Nqq

Fumarate

FAD FADH2

Fumarate

FIGURE 20.14 • The succinate dehydrogenase reaction. Oxidation of succinate occurs with reduction of [FAD]. Reoxidation of [FADH2] transfers electrons to coenzyme Q.

FIGURE 20.15 • The covalent bond between FAD and succinate dehydrogenase involves the C-8a methylene group of FAD and the N-3 of a histidine residue on the enzyme.

Histidine

FIGURE 20.15 • The covalent bond between FAD and succinate dehydrogenase involves the C-8a methylene group of FAD and the N-3 of a histidine residue on the enzyme.

Cys_

FIGURE 20.16 • The Fe2S2 cluster of succi-nate dehydrogenase.

20.9 • Succinate Dehydrogenase—An Oxidation Involving FAD

The oxidation of succinate to fumarate (Figure 20.14) is carried out by succi-nate dehydrogenase, a membrane-bound enzyme that is actually part of the electron transport chain. As will be seen in Chapter 21, succinate dehydrogenase is part of the succinate-coenzyme Q reductase of the electron transport chain. In contrast with all of the other enzymes of the TCA cycle, which are soluble proteins found in the mitochondrial matrix, succinate dehydrogenase is an integral membrane protein tightly associated with the inner mitochon-drial membrane. Succinate oxidation involves removal of H atoms across a C—C bond, rather than a C—O or C—N bond, and produces the trans-unsaturated fumarate. This reaction (the oxidation of an alkane to an alkene) is not sufficiently exergonic to reduce NAD+, but it does yield enough energy to reduce [FAD]. (By contrast, oxidations of alcohols to ketones or aldehydes are more energetically favorable and provide sufficient energy to reduce NAD+.) This important point is illustrated and clarified in an example in Chapter 21.

Succinate dehydrogenase is a dimeric protein, with subunits of molecular masses 70 kD and 27 kD (see Table 20.1). FAD is covalently bound to the larger subunit; the bond involves a methylene group of C-8a of FAD and N-3 of a histidine on the protein (Figure 20.15). Succinate dehydrogenase also contains three different iron-sulfur clusters (Figure 20.16). Viewed from either end of the succinate molecule, the reaction involves dehydrogenation a,¡3 to a car-bonyl (actually, a carboxyl) group. The dehydrogenation is stereospecific (Figure 20.14), with the pro-S hydrogen removed from one carbon atom and the pro-R hydrogen removed from the other. The electrons captured by [FAD] in this reaction are passed directly into the iron-sulfur clusters of the enzyme and on to coenzyme Q(UQ). The covalently bound FAD is first reduced to [FADH2] and then reoxidized to form [FAD] and the reduced form of coenzyme Q, UQH2. Electrons captured by UQH2 then flow through the rest of the electron transport chain in a series of events that is discussed in detail in Chapter 21.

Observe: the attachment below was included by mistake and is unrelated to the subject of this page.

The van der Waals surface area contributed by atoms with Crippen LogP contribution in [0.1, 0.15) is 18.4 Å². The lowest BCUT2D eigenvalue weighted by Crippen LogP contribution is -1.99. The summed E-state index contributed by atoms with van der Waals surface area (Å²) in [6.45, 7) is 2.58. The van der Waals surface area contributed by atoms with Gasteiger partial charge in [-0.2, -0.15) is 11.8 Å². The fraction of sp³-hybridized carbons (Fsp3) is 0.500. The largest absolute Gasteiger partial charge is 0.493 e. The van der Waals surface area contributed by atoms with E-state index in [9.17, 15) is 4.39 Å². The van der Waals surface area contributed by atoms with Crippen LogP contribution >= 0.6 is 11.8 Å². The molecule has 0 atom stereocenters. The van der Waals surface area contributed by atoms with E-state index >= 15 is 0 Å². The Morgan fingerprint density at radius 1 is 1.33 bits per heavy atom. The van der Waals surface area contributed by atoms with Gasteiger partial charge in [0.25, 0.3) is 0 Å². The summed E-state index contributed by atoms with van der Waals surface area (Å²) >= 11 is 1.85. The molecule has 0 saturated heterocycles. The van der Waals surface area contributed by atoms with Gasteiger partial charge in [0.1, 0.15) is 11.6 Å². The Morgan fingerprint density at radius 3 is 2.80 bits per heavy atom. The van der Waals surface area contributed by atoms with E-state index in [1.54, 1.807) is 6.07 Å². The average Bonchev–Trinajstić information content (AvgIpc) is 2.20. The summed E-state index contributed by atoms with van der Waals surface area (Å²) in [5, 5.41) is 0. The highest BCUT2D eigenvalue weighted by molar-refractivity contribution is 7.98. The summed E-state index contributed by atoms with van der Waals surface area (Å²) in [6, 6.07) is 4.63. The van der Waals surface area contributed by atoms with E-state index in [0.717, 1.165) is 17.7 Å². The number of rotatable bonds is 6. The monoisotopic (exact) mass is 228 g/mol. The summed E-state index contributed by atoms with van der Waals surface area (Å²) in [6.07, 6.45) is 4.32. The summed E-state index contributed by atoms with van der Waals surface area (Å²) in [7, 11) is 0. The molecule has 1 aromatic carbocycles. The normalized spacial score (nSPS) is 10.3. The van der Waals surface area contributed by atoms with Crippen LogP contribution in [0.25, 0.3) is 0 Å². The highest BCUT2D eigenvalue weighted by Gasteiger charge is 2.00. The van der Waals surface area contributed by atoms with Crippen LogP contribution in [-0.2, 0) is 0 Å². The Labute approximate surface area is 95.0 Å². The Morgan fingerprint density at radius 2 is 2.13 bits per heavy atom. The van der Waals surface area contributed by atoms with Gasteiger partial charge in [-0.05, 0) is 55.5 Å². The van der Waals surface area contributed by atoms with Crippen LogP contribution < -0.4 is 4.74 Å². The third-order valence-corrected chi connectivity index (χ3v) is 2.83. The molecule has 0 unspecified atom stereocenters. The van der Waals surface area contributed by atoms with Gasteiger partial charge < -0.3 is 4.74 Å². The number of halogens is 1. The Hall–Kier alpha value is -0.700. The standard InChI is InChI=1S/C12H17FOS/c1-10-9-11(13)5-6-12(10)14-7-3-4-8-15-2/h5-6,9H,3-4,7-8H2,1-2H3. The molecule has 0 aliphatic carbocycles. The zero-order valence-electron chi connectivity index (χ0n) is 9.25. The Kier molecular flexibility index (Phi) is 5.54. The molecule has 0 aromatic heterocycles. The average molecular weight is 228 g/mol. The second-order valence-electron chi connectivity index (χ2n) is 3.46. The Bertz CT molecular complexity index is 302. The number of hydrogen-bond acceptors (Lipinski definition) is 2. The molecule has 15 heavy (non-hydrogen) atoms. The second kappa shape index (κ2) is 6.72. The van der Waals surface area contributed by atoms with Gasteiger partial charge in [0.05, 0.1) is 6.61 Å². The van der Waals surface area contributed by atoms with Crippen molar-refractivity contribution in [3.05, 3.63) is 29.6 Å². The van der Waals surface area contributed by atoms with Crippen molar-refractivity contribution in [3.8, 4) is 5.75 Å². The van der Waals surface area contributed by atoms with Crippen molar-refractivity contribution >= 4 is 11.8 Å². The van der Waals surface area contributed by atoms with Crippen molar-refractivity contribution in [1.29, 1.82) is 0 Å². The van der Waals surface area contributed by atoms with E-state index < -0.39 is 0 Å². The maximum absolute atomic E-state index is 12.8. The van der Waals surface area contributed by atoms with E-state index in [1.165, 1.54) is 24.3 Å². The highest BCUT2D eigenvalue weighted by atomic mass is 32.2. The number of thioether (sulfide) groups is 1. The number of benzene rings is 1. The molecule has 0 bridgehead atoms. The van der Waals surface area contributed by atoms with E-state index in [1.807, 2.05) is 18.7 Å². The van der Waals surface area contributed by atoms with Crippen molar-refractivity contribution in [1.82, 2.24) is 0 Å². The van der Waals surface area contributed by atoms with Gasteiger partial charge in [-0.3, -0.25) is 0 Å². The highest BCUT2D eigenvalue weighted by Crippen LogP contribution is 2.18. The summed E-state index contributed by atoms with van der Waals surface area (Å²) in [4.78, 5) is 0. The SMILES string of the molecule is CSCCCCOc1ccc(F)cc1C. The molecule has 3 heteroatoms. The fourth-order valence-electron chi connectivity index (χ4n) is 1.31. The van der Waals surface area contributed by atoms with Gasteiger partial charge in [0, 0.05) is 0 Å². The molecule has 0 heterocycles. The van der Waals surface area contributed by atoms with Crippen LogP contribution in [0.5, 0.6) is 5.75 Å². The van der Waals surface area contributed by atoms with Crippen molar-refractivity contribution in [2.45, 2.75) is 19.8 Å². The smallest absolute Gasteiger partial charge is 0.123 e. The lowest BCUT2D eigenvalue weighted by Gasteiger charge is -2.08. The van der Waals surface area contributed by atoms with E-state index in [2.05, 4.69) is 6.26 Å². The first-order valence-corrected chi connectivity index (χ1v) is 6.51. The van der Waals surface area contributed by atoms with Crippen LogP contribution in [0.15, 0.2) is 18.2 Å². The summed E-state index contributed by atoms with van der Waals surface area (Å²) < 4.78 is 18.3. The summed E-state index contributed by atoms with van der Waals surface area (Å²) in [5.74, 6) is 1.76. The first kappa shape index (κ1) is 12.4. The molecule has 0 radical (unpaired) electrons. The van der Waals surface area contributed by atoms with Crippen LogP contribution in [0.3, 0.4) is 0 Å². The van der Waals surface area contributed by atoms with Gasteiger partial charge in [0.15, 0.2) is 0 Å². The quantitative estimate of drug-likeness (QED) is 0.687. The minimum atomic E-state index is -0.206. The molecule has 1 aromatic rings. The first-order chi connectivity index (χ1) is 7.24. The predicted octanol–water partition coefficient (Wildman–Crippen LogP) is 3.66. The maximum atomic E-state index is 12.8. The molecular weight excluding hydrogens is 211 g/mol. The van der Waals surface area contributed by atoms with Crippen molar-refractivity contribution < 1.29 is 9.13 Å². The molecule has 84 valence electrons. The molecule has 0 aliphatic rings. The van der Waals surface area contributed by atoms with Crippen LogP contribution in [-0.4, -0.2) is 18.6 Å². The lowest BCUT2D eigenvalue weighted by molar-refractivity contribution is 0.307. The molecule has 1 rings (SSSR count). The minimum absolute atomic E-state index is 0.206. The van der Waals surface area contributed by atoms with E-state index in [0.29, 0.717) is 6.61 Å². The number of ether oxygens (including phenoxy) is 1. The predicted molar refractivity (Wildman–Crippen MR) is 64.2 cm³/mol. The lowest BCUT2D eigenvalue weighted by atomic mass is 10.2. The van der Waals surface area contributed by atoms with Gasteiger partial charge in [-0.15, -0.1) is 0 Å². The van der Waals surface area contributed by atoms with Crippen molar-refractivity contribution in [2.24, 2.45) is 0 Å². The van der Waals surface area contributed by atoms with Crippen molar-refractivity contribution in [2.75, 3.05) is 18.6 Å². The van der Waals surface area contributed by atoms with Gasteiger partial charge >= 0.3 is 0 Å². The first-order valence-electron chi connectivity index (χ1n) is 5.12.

Note that flavin coenzymes can carry out either one-electron or two-electron transfers. The succinate dehydrogenase reaction represents a net two-electron reduction of FAD.

20.10 • Fumarase Catalyzes Tmras-Hydration of Fumarate

Fumarate is hydrated in a stereospecific reaction by fumarase to give L-malate (Figure 20.17). The reaction involves trans-addition of the elements of water across the double bond. Recall that aconitase carries out a similar reaction,

Was this article helpful?

0 0

Post a comment